I’d love to pound out a column applauding the Steelers even though they lost 41-37 Sunday night in Los Angeles.
Since coach Mike Tomlin’s squad was missing five starters on defense, they should be praised for making a valiant comeback against a quality Chargers team, with a blossoming young quarterback in Justin Herbert.
The special teams made a huge play. The offense had its highest point total of the season. The defense stepped up late in the evening and won three clutch series, including stopping a fourth-down try and getting an interception.
In a vacuum, it’d be easy to say, “You can’t win ‘em all. It was an exciting game, against a solid opponent, on the road, played under difficult roster circumstances.”
The problem is, the Steelers aren’t in a vacuum.
What they need is a different kind of vacuum. One with enough power to suck up either (or both) of those early-season home losses to the Las Vegas Raiders or Cincinnati Bengals. Or at least enough suction to make that awful tie against the Detroit Lions disappear.
Actually, forget attempts to escape the past for these 5-4-1 Steelers. Look at what’s looming on the horizon during the team’s final seven games. It’s possible that the Steelers may be underdogs in every one of them.
That’s not to say they’ll lose them all. This is the NFL in 2021. Every team should expect to lose a few they shouldn’t and win a few we expect they can’t. Tomlin’s team won’t go 0-7 the rest of the way. They’ll probably go 3-4 or 4-3 like everybody else.
But 8-8-1 will likely leave them short of the playoffs. Does 9-7-1 get them in?
It might not. That’s why you can’t tie the Lions. And if you do tie the Lions, that’s why you can’t give back a 37-34 lead just 75 seconds after you grabbed it from the Chargers.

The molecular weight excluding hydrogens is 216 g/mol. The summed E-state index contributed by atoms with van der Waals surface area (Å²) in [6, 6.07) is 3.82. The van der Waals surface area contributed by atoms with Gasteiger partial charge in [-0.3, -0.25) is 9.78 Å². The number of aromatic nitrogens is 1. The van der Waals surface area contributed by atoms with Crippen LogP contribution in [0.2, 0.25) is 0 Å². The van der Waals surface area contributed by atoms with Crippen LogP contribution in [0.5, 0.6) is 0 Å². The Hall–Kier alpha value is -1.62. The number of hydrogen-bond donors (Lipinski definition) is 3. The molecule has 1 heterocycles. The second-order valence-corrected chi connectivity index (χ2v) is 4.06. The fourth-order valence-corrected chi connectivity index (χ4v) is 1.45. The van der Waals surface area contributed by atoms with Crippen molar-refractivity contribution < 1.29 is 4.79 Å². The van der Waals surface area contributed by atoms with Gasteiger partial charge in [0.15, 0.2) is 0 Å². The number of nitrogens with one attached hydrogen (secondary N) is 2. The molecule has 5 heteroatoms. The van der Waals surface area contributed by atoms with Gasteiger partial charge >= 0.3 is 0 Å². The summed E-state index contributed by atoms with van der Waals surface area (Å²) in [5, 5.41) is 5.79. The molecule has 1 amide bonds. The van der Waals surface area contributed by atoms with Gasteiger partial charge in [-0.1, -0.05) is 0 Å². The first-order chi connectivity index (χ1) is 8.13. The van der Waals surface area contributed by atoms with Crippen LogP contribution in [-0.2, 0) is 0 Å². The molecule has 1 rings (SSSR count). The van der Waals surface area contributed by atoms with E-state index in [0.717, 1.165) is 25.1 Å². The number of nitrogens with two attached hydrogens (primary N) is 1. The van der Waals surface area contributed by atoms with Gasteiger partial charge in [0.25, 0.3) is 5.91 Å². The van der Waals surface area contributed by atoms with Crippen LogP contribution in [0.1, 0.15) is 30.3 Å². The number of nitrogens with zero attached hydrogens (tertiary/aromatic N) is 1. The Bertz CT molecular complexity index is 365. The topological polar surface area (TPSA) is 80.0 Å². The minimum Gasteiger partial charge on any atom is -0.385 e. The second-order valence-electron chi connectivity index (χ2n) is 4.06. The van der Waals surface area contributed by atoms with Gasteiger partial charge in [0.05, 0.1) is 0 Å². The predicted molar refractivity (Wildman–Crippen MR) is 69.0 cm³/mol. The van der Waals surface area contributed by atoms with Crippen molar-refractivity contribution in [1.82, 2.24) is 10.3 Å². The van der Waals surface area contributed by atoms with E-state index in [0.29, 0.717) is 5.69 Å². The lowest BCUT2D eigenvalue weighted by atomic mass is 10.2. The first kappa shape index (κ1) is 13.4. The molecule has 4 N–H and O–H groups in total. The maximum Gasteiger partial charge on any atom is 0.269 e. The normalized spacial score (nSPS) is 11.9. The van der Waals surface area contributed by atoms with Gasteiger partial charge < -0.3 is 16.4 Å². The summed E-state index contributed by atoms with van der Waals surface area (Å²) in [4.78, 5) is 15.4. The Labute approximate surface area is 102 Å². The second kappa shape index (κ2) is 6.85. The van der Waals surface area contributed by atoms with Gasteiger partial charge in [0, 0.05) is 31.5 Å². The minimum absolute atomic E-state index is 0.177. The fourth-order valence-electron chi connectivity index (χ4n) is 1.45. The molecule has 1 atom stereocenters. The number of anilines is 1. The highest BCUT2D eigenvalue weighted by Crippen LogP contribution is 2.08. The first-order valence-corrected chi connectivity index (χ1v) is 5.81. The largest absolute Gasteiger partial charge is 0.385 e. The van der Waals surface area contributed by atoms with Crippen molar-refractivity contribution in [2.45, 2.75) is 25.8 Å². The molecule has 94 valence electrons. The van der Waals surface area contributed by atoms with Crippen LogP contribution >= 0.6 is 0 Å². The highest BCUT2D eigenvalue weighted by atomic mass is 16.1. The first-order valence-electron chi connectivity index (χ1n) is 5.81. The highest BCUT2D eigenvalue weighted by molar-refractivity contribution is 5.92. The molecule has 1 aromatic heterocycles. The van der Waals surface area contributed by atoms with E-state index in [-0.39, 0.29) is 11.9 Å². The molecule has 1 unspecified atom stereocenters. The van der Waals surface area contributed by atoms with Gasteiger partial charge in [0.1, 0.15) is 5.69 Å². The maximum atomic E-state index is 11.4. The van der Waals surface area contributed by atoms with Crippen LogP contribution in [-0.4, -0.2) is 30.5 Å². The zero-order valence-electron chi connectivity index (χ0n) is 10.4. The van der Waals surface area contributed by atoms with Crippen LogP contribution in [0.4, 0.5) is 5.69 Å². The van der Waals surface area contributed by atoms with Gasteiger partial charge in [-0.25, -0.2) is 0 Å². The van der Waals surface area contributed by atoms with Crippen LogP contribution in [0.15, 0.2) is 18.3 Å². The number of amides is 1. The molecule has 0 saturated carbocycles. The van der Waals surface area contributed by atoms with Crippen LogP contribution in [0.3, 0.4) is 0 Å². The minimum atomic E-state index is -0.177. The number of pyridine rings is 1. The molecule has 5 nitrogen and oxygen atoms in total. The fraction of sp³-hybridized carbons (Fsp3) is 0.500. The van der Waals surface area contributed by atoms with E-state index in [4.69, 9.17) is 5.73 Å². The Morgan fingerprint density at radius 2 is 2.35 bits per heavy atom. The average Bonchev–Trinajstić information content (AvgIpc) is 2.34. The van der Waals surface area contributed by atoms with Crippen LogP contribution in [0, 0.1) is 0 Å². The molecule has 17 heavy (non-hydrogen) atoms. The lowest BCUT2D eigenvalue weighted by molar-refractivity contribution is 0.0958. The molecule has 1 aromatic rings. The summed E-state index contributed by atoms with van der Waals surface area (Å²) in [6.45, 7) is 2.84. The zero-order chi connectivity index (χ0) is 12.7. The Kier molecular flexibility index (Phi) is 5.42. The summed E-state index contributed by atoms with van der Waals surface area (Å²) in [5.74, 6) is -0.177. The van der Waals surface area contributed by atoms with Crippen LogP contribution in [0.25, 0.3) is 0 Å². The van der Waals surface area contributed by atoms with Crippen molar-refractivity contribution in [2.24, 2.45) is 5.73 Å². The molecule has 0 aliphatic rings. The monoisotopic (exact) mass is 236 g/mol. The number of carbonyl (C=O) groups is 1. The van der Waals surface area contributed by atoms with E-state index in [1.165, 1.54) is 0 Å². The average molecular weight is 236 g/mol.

Under those circumstances, that’s when a “tough, hard-fought defeat” turns into just a blown lead and a bad loss.
Want a happier spin? Then don’t spiral downward for three weeks in a row against the Raiders, Bengals and Packers.
“We’re just going to have to get it figured out and play our best football down the home stretch,” quarterback Ben Roethlisberger said after the loss in Los Angeles. “That’s what it’s all about. It’s when you can play your best football. We have a few games left. We have a lot of division games coming.”
Fair enough. Now they better win ‘em. Because the wiggle room is slipping away.
In theory, storming back from 17 points down on the road — with half a defense, and a quarterback fresh off of coronavirus — is the perfect opportunity to grant the team an “atta boy” for the old college try.
But they couldn’t figure out a way to score a 17th point against the Lions in 70 minutes of football a week ago.
As a result, I’m not going to tie myself in a knot figuring out a way to give them any benefit of the doubt points for 15 exhilarating minutes of football against the Los Angeles Chargers.
“It’s a big loss. You never like to lose football games,” Roethlisberger said. “But it’s a good football team. We came to their place. Things happen. There’s still some time left.”
Sure. Seven weeks to be exact. Six of those games will be against AFC foes in contention for playoff spots. Four within the division. None against teams below .500.
They better find a way to win four or five of them. The first of which is against the Cincinnati Bengals on Sunday. After their first meeting — a 24-10 Bengals win — Cincinnati receiver Tyler Boyd suggested the Steelers quit at the end of the game.
I didn’t believe that then. And I know the Steelers didn’t quit when they were down big in Los Angeles. But the results of both games were the same. The Steelers weren’t good enough either time.
Therefore, any congratulations for good efforts are ringing increasingly hollow with every passing defeat.
So let’s avoid acting like these glad tidings matter, even if they are deserved. The only thing that matters going forward is how often the Steelers win or lose.
Or — in their case — tie.